University of Georgia
August 2015
Natural Resources
UGA helping oysters make comeback

The University of Georgia Marine Extension and Georgia Sea Grant are working to revive the state's oyster industry.

UGA helping oysters make comeback

UGA Marine Extension, Georgia Sea Grant to launch state’s first oyster hatchery.

This fall, the Shellfish Research Laboratory at University of Georgia Marine Extension and Georgia Sea Grant, units of UGA Public Service and Outreach, plan to launch the state’s first oyster hatchery on Skidaway Island.

The hatchery will provide growers with a stable supply of oyster spat — the larvae that attach to a hard substrate and enter the sub-adult and adult stages — as well as technical guidance for a sustainable harvest of single oysters.

King oyster

In the early 1900s, the sweet Georgia oyster was king. The state led the nation in oyster landings, most of which was canned. By the 1940s, the oyster industry had dramatically declined for a variety of reasons, with the last shucking houses closing in the 1960s. Fishermen who continued to harvest primarily supplied oysters for local backyard roasts.

Today, the industry is poised for a comeback with the launch of Georgia’s first oyster hatchery at the University of Georgia Marine Extension and Georgia Sea Grant. UGA’s efforts will make the Georgia oyster industry more durable, contribute to aquaculture diversification and elevate one of Georgia’s best-kept culinary secrets from the backyard roast to the tables of the finest restaurants from Savannah to Atlanta and beyond.

The hatchery project, funded by Georgia Department of Natural Resources Coastal Management Program, will be a collaborative effort. UGA is sharing spat and guidance to participating growers and in return growers will share their experiences and data. Finally, UGA will bring in seafood distribution companies to educate them about the Georgia product.

The hatchery

Wild Georgia oysters grow in muddy clumps, due to high natural recruitment rates and the resulting competition for food and space. The shells are brittle with sharp edges, yet none of this takes away from the delicious flavor of the meat, often described as sweet with a hint of lemongrass.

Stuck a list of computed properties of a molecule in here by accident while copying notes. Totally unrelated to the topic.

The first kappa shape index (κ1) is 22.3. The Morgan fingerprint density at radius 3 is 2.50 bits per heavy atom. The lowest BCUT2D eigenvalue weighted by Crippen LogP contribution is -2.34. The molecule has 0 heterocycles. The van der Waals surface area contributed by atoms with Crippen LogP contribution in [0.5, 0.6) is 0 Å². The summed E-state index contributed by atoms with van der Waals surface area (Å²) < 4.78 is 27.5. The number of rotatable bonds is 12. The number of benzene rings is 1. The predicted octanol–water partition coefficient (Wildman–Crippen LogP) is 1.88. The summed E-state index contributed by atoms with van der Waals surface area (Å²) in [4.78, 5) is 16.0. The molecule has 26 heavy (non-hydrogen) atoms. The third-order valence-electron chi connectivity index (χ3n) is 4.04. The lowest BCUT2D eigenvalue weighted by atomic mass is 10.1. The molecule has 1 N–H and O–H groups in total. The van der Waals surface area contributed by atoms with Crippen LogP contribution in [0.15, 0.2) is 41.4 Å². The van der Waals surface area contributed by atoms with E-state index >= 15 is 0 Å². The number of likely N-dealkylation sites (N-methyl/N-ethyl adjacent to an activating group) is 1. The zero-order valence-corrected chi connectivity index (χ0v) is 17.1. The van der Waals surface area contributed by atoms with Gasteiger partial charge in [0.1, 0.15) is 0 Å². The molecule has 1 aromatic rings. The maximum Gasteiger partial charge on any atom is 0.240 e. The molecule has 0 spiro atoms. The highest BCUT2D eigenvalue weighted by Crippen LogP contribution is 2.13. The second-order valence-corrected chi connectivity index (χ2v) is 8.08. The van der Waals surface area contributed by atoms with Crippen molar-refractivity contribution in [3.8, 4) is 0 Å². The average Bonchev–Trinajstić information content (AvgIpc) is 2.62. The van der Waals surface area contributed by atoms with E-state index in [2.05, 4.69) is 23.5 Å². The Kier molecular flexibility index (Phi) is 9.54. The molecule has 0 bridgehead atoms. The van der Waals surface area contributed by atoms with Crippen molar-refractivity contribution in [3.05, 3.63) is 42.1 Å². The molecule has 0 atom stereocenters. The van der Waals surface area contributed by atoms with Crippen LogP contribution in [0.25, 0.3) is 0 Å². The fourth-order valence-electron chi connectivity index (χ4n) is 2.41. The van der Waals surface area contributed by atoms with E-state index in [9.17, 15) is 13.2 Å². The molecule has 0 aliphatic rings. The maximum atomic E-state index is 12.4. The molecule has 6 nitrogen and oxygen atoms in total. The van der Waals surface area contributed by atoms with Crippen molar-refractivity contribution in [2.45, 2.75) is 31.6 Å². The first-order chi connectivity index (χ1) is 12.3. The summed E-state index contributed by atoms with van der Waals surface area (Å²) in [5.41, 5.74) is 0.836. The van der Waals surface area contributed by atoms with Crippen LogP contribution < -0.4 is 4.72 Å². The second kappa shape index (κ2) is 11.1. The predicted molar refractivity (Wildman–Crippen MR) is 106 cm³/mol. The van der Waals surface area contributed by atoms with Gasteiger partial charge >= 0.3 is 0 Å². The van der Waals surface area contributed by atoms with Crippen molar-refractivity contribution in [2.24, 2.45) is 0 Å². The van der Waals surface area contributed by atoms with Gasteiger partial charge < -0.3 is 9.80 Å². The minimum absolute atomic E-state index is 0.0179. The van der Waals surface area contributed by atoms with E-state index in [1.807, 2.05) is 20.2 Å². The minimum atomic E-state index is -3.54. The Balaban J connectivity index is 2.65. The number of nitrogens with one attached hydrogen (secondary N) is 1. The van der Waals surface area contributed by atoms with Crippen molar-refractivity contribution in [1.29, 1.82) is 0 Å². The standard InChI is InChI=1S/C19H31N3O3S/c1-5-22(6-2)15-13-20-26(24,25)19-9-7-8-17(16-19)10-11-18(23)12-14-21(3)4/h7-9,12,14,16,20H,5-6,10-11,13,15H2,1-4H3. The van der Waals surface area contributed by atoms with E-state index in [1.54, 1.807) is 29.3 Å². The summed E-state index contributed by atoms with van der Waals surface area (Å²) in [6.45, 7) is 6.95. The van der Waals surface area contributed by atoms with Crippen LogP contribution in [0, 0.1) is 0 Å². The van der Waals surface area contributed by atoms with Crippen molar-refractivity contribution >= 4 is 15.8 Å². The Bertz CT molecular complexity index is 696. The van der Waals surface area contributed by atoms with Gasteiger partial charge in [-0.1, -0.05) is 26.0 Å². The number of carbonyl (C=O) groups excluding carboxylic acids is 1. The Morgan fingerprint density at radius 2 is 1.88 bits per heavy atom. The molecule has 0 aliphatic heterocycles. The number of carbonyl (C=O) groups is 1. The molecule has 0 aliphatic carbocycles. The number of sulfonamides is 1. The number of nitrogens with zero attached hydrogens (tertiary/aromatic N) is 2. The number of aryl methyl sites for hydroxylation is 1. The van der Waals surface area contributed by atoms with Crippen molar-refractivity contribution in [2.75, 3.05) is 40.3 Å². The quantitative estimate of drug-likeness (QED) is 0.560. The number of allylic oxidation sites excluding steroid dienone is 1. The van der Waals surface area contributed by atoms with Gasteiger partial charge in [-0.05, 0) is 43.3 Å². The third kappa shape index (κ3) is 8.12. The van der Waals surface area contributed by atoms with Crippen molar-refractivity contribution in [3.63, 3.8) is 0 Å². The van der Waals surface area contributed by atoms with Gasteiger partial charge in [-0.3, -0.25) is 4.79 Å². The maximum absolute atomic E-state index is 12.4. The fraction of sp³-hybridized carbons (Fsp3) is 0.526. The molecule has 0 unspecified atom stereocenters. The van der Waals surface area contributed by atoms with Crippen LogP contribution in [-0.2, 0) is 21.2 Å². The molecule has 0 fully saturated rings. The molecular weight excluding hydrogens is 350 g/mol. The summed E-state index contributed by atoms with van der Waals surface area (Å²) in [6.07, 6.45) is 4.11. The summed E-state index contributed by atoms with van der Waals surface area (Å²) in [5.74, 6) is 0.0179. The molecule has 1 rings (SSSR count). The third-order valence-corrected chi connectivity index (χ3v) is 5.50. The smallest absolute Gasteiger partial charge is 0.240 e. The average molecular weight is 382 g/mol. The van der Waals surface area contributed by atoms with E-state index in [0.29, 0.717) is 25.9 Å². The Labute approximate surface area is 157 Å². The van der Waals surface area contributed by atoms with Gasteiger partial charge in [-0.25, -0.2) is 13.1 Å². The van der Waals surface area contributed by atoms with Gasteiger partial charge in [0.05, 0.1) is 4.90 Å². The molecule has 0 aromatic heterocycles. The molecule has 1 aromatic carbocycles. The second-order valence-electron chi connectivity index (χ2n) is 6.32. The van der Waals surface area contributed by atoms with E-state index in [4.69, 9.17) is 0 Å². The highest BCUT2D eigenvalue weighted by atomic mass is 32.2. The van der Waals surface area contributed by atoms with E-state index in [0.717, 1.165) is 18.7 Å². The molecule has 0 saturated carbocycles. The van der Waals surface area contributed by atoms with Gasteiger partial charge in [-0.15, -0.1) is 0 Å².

“One of the goals of the oyster hatchery is to produce an attractive, easy-to-open single oyster that can be marketed to upscale restaurants,” said Thomas Bliss, director of the Shellfish Research Laboratory.

The Shellfish Lab has conducted oyster research in single-oyster cultivation going back more than 30 years based on wild harvest of oyster spat. However, wild spat harvest proved to be too labor-intensive to sustain a robust oyster industry. Bliss and Justin Manley, aquaculture extension agent, determined that cultivating single oysters in a hatchery is the most viable solution.

“We are applying grow-out techniques based on research pioneered by UGA scientists to implement this project,” Manley said.

In 2014, the Shellfish Lab distributed wild oyster spat to local fishermen as part of a three-year study of single oyster grow-out methodology. During the project, wild spat were distributed to growers to give them an opportunity to get their hands wet, and to learn how to work with spat in preparation for the hatchery launch.

The research was funded by the National Sea Grant Aquaculture Funding Initiative.

The hatchery is one of several ways UGA is working to raise awareness of local seafood through initiatives such as the Georgia Seafood Directory, which re-launched with a new design this spring.

Clusters vs. singles

Georgia’s clustered wild and cultivated singles are the same oysters. Both are sweet, juicy and delicious. But restaurants, in particular, prefer single oysters. Here are some reasons why.

Clustered oysters:

Are not uniform and are not preferred for raw oyster bars (but are perfect for backyard roasts);

• Grow in muddy clumps;

• Have brittle sharp edges and are difficult to open; and

• Cost $35–$60 for a bushel weighing about 50 pounds (with no reliable way to estimate the number of oysters in the bushel).

Single oysters:

• Are attractive for both fine dining and a backyard roast;

• Grow as individuals and can be easily washed;

• Have smoother edges and are easier to open; and

• Cost $90–$100 (retail) for a 100-count bag (approximately a half-bushel), making a half-bushel of singles worth four times more than a whole bushel of clusters.

Natural life cycle of an oyster

An oyster’s entire cycle—from fertilization to setting—takes place within 14-21 days. Oysters grow about one inch per year.

In the wild, Georgia oysters usually attach to other oysters, creating the jagged, but still delicious clustered oysters. In Georgia, oysters reach full maturity in as little as four months, but can be commercially harvested when they are two inches long.

— Michele Johnson, Georgia Sea Grant and Marine Extension